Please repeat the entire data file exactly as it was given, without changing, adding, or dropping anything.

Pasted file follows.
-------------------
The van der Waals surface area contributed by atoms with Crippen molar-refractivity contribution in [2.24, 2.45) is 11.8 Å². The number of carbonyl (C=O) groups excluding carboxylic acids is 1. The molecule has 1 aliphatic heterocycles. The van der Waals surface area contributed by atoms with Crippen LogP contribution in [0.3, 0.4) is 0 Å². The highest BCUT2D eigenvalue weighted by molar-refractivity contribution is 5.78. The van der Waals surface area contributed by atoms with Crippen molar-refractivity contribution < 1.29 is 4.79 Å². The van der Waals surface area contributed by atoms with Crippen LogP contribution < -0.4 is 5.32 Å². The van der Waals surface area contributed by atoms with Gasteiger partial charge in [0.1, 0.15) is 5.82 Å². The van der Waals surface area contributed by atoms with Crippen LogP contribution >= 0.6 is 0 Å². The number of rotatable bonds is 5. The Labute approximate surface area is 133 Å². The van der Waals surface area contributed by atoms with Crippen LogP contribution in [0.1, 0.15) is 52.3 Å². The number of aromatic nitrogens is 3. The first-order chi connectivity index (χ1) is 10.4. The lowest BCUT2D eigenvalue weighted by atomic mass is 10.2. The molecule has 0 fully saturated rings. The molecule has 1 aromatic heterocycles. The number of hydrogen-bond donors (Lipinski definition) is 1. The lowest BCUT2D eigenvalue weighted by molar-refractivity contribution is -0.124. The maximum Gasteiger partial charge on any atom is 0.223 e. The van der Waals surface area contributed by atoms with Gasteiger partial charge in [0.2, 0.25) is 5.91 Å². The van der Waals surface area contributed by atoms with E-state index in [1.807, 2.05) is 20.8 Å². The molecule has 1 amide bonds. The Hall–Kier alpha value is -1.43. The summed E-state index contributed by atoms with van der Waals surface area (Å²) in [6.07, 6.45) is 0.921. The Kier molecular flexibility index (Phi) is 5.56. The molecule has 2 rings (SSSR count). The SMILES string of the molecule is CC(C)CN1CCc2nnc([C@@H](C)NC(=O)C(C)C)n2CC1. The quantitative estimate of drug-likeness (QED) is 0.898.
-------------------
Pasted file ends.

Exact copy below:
The van der Waals surface area contributed by atoms with Crippen molar-refractivity contribution in [2.24, 2.45) is 11.8 Å². The number of carbonyl (C=O) groups excluding carboxylic acids is 1. The molecule has 1 aliphatic heterocycles. The van der Waals surface area contributed by atoms with Crippen LogP contribution in [0.3, 0.4) is 0 Å². The highest BCUT2D eigenvalue weighted by molar-refractivity contribution is 5.78. The van der Waals surface area contributed by atoms with Crippen molar-refractivity contribution < 1.29 is 4.79 Å². The van der Waals surface area contributed by atoms with Crippen LogP contribution < -0.4 is 5.32 Å². The van der Waals surface area contributed by atoms with Gasteiger partial charge in [0.1, 0.15) is 5.82 Å². The van der Waals surface area contributed by atoms with Crippen LogP contribution >= 0.6 is 0 Å². The number of rotatable bonds is 5. The Labute approximate surface area is 133 Å². The van der Waals surface area contributed by atoms with Crippen LogP contribution in [0.1, 0.15) is 52.3 Å². The number of aromatic nitrogens is 3. The first-order chi connectivity index (χ1) is 10.4. The lowest BCUT2D eigenvalue weighted by atomic mass is 10.2. The molecule has 0 fully saturated rings. The molecule has 1 aromatic heterocycles. The number of hydrogen-bond donors (Lipinski definition) is 1. The lowest BCUT2D eigenvalue weighted by molar-refractivity contribution is -0.124. The maximum Gasteiger partial charge on any atom is 0.223 e. The van der Waals surface area contributed by atoms with Gasteiger partial charge in [0.2, 0.25) is 5.91 Å². The van der Waals surface area contributed by atoms with E-state index in [1.807, 2.05) is 20.8 Å². The molecule has 1 amide bonds. The Hall–Kier alpha value is -1.43. The summed E-state index contributed by atoms with van der Waals surface area (Å²) in [6.07, 6.45) is 0.921. The Kier molecular flexibility index (Phi) is 5.56. The molecule has 2 rings (SSSR count). The SMILES string of the molecule is CC(C)CN1CCc2nnc([C@@H](C)NC(=O)C(C)C)n2CC1. The quantitative estimate of drug-likeness (QED) is 0.898.